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Health and Illness

The Black Report (1980) Townsend and Davidson (1982) as cited in Senior and Viveash, (2005) found evidence to support the view that the higher a person’s social-class the more likely they would have good health. The report used infant mortality rates, life expectancy, mental illness and causes of death of people in different social-classes. This indicated that at birth not every person shares an equal chance for a long and healthy life based on their social class.  Taylor and Field, (2007) stated that the Black Report was sanctioned by the Acheson Report in 1998.  The Acheson Report also recommended that the government should focus on reducing child poverty, income inequalities and poor living conditions.  Having low income can also affect a person’s health in midlife.

Ogden (2007) postulated that the lower social-classes have unhealthy lifestyles and behaviours, such as smoking, drug and alcohol abuse that led to more illnesses and earlier deaths. The higher social-classes have values and beliefs that lead to healthier behaviours and lifestyle choices.  However, Davey Smith (2003) argued that morbidity and mortality rates are higher in adults later in life as a result of poor nutrition, social and environmental condition during pre-conception, infancy and early childhood.   A study was conducted on adults who contracted Coronary Heart Disease (CHD) and it was establish that lifestyle choices in adult-hood such as smoking and alcohol abuse was not a significant factor in developing CHD.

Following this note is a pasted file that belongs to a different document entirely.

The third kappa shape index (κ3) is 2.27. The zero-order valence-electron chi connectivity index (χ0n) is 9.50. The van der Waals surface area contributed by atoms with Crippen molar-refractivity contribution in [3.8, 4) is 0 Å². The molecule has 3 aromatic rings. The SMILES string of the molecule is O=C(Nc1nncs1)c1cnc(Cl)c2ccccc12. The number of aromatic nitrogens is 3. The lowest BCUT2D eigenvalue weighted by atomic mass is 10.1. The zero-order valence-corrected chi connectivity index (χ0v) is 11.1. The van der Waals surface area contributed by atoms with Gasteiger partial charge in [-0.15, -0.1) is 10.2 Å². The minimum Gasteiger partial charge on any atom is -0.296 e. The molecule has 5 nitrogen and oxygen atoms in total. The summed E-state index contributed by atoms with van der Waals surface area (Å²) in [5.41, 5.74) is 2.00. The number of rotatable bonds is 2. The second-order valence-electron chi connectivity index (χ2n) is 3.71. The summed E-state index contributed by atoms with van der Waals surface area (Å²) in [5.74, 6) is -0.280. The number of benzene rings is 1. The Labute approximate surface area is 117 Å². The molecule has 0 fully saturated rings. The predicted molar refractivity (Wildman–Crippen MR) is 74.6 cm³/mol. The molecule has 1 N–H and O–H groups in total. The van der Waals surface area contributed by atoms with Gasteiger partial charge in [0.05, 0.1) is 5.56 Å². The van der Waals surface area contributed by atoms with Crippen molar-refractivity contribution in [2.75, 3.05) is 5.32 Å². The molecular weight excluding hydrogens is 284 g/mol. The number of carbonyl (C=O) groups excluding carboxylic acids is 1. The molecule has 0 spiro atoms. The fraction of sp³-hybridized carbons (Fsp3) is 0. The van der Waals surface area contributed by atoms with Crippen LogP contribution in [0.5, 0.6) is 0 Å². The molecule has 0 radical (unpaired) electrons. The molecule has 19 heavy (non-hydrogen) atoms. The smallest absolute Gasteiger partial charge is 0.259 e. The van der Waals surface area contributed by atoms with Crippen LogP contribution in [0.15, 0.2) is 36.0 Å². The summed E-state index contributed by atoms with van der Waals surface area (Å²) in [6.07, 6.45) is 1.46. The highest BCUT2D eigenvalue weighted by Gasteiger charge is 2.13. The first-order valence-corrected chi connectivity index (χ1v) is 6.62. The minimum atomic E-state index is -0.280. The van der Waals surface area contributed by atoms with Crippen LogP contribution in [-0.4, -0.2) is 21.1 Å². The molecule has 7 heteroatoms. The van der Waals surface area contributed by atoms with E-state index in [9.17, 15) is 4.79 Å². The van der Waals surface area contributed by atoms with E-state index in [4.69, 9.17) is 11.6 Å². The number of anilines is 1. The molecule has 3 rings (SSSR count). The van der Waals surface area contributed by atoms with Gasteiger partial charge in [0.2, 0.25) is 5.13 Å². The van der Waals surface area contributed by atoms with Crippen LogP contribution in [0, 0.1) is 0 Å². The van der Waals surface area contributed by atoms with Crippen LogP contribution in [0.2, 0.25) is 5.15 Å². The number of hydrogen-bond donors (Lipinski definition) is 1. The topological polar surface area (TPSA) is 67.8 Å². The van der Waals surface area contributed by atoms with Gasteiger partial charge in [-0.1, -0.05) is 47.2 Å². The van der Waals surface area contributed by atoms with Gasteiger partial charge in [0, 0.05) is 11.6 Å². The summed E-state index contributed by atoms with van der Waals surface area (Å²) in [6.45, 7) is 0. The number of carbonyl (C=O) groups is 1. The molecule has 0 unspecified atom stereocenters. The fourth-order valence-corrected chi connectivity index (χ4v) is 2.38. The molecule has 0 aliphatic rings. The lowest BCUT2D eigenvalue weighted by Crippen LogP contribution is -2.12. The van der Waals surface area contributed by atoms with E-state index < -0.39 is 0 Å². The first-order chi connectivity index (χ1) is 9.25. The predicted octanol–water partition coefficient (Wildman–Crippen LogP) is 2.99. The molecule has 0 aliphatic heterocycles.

According Ogden (2007) some psychologist believe that a child’s development is crucial at certain stages in their life. For example, Freud argued that if a disturbance or traumatic incident was encountered, the individual would experience the event as intolerable and repress it into the unconscious and the repressed experience and feelings could express themselves as a physical or mental illness in adulthood.

A part of the life course approach is death and dying. Kübler-Ross (1989) believed there are five emotional stages when someone was dying;  (1) Denial. (2) Anger. (3) Bargaining. (4) Depression and (5) Acceptance. These stages can occur in different orders, because everybody deals with death and dying differently.  Also, when having to break bad news to a patient it is helpful to follow the SPIKES strategy.

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During clinical practice, it would be useful to provide information on healthy eating and referring an over or under weight patient to a dietitian to aid in pre-conceptual and long term health.  A child nurse could watch for signs that a child has not develop good attachments to a significant person in their life or watch for signs of abuse or neglect and discuss it with the multi-disciplinary team.  If a dying person has religious beliefs they may request a religious leader visit them. This is something a nurse could arrange.  Being aware of the emotional reactions to bad news ...

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